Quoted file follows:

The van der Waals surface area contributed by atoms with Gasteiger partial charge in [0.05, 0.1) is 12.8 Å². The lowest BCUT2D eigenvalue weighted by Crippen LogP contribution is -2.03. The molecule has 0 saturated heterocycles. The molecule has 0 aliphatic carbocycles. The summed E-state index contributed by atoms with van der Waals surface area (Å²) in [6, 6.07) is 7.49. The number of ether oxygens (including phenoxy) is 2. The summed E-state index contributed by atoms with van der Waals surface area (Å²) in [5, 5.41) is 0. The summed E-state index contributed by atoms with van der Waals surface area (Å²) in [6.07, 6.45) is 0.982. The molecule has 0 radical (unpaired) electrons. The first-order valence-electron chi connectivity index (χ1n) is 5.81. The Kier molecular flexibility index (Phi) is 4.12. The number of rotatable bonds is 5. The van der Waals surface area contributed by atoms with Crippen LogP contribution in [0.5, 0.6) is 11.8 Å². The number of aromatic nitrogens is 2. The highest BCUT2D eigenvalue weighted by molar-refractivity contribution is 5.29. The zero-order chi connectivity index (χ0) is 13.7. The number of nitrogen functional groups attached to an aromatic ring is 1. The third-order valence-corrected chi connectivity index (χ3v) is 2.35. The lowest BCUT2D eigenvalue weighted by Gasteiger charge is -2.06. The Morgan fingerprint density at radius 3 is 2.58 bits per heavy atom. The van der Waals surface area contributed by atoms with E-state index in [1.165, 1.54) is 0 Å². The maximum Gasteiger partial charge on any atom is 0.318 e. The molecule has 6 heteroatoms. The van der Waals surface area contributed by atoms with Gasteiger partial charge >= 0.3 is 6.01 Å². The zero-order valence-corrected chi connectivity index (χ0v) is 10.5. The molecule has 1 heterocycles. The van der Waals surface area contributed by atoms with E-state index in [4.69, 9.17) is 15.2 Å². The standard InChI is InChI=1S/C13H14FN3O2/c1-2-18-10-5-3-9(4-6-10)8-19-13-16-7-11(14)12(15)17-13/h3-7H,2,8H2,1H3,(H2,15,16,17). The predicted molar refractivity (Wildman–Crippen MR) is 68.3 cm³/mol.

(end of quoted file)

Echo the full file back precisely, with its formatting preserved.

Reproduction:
The van der Waals surface area contributed by atoms with Gasteiger partial charge in [0.05, 0.1) is 12.8 Å². The lowest BCUT2D eigenvalue weighted by Crippen LogP contribution is -2.03. The molecule has 0 saturated heterocycles. The molecule has 0 aliphatic carbocycles. The summed E-state index contributed by atoms with van der Waals surface area (Å²) in [6, 6.07) is 7.49. The number of ether oxygens (including phenoxy) is 2. The summed E-state index contributed by atoms with van der Waals surface area (Å²) in [5, 5.41) is 0. The summed E-state index contributed by atoms with van der Waals surface area (Å²) in [6.07, 6.45) is 0.982. The molecule has 0 radical (unpaired) electrons. The first-order valence-electron chi connectivity index (χ1n) is 5.81. The Kier molecular flexibility index (Phi) is 4.12. The number of rotatable bonds is 5. The van der Waals surface area contributed by atoms with Crippen LogP contribution in [0.5, 0.6) is 11.8 Å². The number of aromatic nitrogens is 2. The highest BCUT2D eigenvalue weighted by molar-refractivity contribution is 5.29. The zero-order chi connectivity index (χ0) is 13.7. The number of nitrogen functional groups attached to an aromatic ring is 1. The third-order valence-corrected chi connectivity index (χ3v) is 2.35. The lowest BCUT2D eigenvalue weighted by Gasteiger charge is -2.06. The Morgan fingerprint density at radius 3 is 2.58 bits per heavy atom. The van der Waals surface area contributed by atoms with E-state index in [1.165, 1.54) is 0 Å². The maximum Gasteiger partial charge on any atom is 0.318 e. The molecule has 6 heteroatoms. The van der Waals surface area contributed by atoms with Gasteiger partial charge >= 0.3 is 6.01 Å². The zero-order valence-corrected chi connectivity index (χ0v) is 10.5. The molecule has 1 heterocycles. The van der Waals surface area contributed by atoms with E-state index in [4.69, 9.17) is 15.2 Å². The standard InChI is InChI=1S/C13H14FN3O2/c1-2-18-10-5-3-9(4-6-10)8-19-13-16-7-11(14)12(15)17-13/h3-7H,2,8H2,1H3,(H2,15,16,17). The predicted molar refractivity (Wildman–Crippen MR) is 68.3 cm³/mol.